Clarke sought help shortly after his depressive episode. He first went to see Dr. Smith, a psychiatrist at Kidderminster General Hospital, from April to July 1998. On June 18, Smith wrote "I think it would be premature to rush back into a return to work at this stage as on current evidence he clearly would not manage it." (TCC-105.) After his final meeting with Clarke in July, Smith wrote that "[w]hilst these conditions are currently impairing [Clarke's] ability to work I believe them to be fully remedial so that [he] should regain his former mental health and be in a position to return to work." (Mahajan Decl. Ex. 22) Clarke was then transferred to the care of Dr. Khan, at the same hospital, and from July 1998 until March 1999, Clarke had over ten appointments. (Mahajan Decl. Ex. 4.) On August 28, 1998, Khan wrote that "I would anticipate that [Clarke] will be able to return to work, eventually fulltime. . . . My view of the timescale likely for full recovery would be in the order of two or three months maximum. It is quite possible that recovery may complete before then. Mr. Clarke may well be able to work normally in a matter of weeks, however whilest he is showing good improvement, it is not possible to be definite at this time." (Mahajan Decl. Ex. 21.) The notes from the last meeting of March 10, 1999 stated that Clarke "is now substantially recovered from his depression," and that he had temporarily chosen not to take his medication (Lithium and anti-depressants), although at the doctor's suggestion he was considering whether to restart the medication. (Mahajan Decl. Ex. 30.) After this meeting, Clarke wrote a letter to a colleague at Garretts inquiring about the firm's permanent health insurance policy (not through Aetna) for which Garretts had stated he was ineligible. (Mahajan Decl. Ex. 28.) In that letter, Clarke noted that Khan had told him that pressure and stress could trigger a relapse and "although I am now mentally capable of returning to a [sic] my old job . . . I should consider the wisdom of so doing." (Id.) In an Attending Physician's Statement submitted to Aetna on April 23, 1999, Khan noted under the "mental/nervous impairment" section that "patient currently still improving-not fully recovered." (Mahajan Decl. Ex. 20.) Under "limitations," Khan wrote that Clarke was under "no psychiatric restriction but advised to avoid stress." (Id.)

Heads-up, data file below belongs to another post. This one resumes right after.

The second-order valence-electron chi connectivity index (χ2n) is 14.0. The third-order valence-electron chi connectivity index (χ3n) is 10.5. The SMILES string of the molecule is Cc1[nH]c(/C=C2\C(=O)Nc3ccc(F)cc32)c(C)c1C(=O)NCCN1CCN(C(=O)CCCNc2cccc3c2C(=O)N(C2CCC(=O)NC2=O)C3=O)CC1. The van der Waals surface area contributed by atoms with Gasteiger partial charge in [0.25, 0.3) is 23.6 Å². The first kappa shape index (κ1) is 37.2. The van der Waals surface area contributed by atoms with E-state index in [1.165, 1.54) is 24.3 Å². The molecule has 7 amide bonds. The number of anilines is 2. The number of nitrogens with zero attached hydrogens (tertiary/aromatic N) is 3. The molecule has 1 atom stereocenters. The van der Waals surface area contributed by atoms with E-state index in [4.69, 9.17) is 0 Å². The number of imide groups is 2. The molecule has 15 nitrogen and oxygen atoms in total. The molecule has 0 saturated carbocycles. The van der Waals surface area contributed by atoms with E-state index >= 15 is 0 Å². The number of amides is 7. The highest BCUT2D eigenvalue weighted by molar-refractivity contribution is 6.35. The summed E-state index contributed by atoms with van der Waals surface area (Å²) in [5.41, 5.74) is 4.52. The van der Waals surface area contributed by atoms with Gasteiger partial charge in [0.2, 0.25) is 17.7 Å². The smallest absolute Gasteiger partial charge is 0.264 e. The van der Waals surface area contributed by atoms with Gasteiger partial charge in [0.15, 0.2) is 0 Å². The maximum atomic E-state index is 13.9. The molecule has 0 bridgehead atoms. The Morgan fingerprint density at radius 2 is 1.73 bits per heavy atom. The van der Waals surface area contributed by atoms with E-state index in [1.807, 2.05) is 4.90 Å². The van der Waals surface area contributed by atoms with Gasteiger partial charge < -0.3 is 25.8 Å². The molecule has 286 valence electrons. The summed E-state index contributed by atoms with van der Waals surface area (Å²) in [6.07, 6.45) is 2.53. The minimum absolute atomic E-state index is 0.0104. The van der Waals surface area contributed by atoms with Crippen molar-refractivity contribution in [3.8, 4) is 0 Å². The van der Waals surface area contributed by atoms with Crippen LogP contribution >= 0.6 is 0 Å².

Thereafter, Khan left to go to another hospital, and Clarke began to see Dr. Robertson, the senior psychiatrist at Kidderminster, seeing him once in June 1999 and once in February 2000. (Mahajan Decl. Ex. 4.) In a fax to Aetna immediately following the June appointment, Robertson responded to an inquiry about whether Clarke had reached maximum improvement or when he might by stating he was "[n]ot entirely well. Possibly another 6 months. Still improving." (Mahajan Decl. Ex. 32.) He went on to state that Clarke could presently practice his profession "on a part time basis," that he was taking Lithium and anti-depressants with out-patient support and monitoring, and that he should be able to return to work full-time in six months. (Id.) Several days later, Robertson sent a letter to Clarke's family doctor about Clarke's condition, conveying that "[h]e was alert, composed, euthymic and entirely in touch with reality." (Mahajan Decl. Ex. 34.) He also noted that Clarke had encountered problems going off his medication in the Spring, and had "wisely" decided to return to taking them. (Id.) As noted, in August 1999, Aetna determined that Clarke was entitled to long term disability payments under the policy, and began making payments.